“Why Cuba?” a friend asks.
Good question. Yet, having returned from Cuba, maybe a better question is how the (pretrip) Cuba of our imagination ended up comparing to the Cuba my husband and I visited.
Cuba has played a historical role for America since Teddy Roosevelt’s charge up San Juan Hill in 1898 during the Spanish-American war. Then came the challenge for the U.S. mid-twentieth century with the Cuban revolution — resulting in Fidel Castro’s long rule and the escape and exile of thousands upon thousands of Cubans to Miami — plus the Bay of Pigs fiasco and the Cuban missile crisis.
Other U.S.-related events came in 1980 with the Mariel boatlift (“Cuban Exodus”) and in 1999, with the Elian Gonzalez custody fight. Even today Cuba is a proverbial political football in our national elections.
A paean to other eras
Beyond the political, the appeal — mystique — of Cuba includes the romantic: salsa (dance), highly coveted cigars, 1950s American cars, Cuban baroque architecture, Ernest Hemingway’s sojourn in the country, and, yes, gangsters and “Godfather II.” This lovely island nation of 11 million people — a conglomeration-population of European, African, South American and Latin American races and cultures — is a paean to other eras and, even now, a place to feel as if one has stepped a half-century back in time.
Imagination did not prepare me for how well educated Cubans are and how arts-heavy the culture is. Cuban jazz, Cuban “Son” (combined Spanish and African musical elements that spawned the mambo, cha-cha and salsa), classical dance, modern dance, painting, bronze sculpture and unique leather work all manage to thrive although government support is bare-bones and there is little access to international markets and recognition. Sad to say, Cubans live in a failed economy with government owning and running everything. Then, too, American sanctions — softened under President Barack Obama and reasserted by President Donald Trump — make trade either difficult or impossible, not only with America but with America’s partners.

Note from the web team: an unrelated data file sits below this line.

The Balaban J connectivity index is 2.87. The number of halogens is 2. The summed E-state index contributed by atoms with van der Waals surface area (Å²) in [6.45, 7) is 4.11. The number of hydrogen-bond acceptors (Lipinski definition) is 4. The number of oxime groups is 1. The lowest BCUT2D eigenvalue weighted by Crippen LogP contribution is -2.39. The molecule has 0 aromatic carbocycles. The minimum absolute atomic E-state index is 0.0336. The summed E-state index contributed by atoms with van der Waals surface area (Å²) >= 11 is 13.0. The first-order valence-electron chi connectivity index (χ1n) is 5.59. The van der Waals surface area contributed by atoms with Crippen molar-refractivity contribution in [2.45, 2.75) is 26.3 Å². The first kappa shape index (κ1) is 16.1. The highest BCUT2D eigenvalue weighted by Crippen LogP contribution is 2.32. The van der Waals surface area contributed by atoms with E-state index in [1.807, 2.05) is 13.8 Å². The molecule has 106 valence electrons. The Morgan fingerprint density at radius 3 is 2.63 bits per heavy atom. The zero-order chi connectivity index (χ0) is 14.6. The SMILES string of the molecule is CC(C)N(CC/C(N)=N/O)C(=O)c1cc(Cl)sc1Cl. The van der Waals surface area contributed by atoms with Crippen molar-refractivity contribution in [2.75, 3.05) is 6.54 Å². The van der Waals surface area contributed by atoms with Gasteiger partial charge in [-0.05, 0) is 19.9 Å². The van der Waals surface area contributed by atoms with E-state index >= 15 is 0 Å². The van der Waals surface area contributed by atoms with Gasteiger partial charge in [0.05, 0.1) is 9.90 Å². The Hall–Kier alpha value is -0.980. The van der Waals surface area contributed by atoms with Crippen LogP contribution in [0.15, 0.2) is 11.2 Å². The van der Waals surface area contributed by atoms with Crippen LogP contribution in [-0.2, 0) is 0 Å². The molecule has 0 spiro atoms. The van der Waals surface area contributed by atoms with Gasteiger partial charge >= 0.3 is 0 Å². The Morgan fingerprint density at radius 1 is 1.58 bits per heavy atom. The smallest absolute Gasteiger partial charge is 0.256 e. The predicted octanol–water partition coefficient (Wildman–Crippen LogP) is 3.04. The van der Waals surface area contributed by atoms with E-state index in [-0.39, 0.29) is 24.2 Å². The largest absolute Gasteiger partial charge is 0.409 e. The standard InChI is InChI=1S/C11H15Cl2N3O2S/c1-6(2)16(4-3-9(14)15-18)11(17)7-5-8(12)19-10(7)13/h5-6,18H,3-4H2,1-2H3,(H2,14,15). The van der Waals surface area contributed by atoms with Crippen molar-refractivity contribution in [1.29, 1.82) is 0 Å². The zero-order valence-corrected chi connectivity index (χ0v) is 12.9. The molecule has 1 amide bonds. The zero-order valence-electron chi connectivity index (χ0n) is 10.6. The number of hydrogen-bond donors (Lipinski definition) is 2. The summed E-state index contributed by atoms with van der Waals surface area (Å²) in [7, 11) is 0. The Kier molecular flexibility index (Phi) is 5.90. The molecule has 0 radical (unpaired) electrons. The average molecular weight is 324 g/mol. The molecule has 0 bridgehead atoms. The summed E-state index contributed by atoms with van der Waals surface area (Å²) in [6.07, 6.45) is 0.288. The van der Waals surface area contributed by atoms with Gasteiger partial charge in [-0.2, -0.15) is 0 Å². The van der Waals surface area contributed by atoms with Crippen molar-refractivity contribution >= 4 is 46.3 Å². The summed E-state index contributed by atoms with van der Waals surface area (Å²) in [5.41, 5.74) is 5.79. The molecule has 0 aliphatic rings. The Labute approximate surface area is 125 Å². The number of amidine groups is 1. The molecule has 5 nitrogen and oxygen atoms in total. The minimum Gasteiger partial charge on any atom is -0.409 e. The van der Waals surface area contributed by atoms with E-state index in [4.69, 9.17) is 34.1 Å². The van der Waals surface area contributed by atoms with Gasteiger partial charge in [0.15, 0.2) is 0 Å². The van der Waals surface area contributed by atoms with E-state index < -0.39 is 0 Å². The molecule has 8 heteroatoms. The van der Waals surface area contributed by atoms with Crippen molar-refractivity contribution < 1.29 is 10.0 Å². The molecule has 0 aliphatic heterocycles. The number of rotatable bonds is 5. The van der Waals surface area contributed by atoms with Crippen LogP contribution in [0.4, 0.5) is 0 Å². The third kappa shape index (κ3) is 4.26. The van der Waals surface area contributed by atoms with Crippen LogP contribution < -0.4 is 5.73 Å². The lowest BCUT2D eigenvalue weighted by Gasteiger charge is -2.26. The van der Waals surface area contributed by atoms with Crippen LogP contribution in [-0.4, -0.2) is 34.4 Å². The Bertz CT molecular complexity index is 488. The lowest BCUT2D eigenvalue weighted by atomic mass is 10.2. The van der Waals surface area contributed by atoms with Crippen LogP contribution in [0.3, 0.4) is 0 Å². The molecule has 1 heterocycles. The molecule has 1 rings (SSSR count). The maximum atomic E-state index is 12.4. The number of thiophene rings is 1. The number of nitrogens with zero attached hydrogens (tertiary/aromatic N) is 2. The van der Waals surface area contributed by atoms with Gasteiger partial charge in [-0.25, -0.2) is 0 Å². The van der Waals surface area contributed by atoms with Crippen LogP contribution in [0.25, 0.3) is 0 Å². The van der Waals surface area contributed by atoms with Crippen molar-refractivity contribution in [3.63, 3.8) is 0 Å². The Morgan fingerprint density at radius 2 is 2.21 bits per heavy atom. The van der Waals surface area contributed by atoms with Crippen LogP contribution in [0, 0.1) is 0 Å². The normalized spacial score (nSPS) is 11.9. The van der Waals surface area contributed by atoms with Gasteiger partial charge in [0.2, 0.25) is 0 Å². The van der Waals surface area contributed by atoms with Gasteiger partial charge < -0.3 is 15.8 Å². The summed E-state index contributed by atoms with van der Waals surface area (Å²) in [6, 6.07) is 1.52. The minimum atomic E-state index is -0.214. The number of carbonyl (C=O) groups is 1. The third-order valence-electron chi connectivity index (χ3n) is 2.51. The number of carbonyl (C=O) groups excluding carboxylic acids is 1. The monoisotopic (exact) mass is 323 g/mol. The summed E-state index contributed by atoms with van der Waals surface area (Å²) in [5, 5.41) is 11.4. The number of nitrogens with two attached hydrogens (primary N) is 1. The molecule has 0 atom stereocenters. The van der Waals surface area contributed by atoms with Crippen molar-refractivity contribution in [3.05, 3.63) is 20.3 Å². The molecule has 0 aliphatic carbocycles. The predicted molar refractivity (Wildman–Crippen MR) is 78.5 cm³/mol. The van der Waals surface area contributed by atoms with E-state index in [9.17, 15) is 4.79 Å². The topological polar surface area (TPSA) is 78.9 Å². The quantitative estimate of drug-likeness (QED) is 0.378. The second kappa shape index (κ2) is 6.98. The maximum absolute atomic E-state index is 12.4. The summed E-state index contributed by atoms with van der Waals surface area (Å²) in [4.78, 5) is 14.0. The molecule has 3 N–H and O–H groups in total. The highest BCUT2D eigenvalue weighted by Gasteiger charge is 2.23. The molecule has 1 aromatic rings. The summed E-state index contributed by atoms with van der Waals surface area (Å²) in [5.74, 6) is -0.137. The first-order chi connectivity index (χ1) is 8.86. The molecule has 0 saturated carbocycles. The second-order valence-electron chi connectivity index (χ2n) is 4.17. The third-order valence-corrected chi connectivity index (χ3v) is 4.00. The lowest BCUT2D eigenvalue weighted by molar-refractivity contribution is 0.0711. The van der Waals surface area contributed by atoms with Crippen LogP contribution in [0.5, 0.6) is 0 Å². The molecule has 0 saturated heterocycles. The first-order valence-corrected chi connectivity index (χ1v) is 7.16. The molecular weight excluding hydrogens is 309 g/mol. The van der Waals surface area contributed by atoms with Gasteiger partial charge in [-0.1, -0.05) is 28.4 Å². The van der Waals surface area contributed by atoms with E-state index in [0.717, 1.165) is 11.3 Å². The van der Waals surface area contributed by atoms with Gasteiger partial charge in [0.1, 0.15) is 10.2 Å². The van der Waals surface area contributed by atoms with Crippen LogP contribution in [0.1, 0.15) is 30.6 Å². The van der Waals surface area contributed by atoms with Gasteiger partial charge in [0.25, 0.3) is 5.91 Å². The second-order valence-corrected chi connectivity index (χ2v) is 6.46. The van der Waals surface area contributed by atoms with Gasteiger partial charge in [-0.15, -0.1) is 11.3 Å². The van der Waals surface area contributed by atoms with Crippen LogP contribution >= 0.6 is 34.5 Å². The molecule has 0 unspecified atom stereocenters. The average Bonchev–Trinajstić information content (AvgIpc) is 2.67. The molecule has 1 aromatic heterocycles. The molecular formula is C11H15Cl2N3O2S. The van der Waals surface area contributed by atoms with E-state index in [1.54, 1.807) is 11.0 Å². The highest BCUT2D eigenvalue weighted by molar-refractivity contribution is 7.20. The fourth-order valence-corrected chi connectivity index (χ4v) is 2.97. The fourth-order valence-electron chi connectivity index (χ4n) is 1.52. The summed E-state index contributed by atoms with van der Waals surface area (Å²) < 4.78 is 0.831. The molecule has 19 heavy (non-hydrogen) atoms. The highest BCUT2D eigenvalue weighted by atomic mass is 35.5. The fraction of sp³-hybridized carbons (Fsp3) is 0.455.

Make no mistake, even as Fidel Castro improved the lot of the poor and made education and health care free for all, he made a mess of the Cuban economy. Revolutionary principles held sway over economic realities. Entirely dependent on the Soviet Union, Cuba suffered after its breakup and the subsequent loss of support for Cuba’s sugar industry. The 1990s became a time of hardship called “The Special Period,” a time when malnourishment and even starvation were widespread.
Average wage: about $20
Because the average wage is 500 pesos a month — about $20 — Cubans cannot live on what they make. The black market and tourism are vital to their getting by. (Actually, after the surge of tourism during Obama’s presidency, Trump’s crackdown is hurting them mightily.) Cubans don’t mention politics, but they openly express the desire for more private ownership and more foreign investment to improve their lives.
That said, at a small factory watching workers roll cigars and on an evening ride along the Malecon (Havana seawall) in a 1957 red and white Chevy convertible with the original V-8 engine, the Cuba of imagination and reality merged: still romantic, ever fascinating.
A writer and columnist from Fargo, North Dakota, Jane Ahlin also has taught English at Minnesota State University Moorhead. She currently serves on the board of Planned Parenthood of Minnesota, North Dakota, South Dakota.
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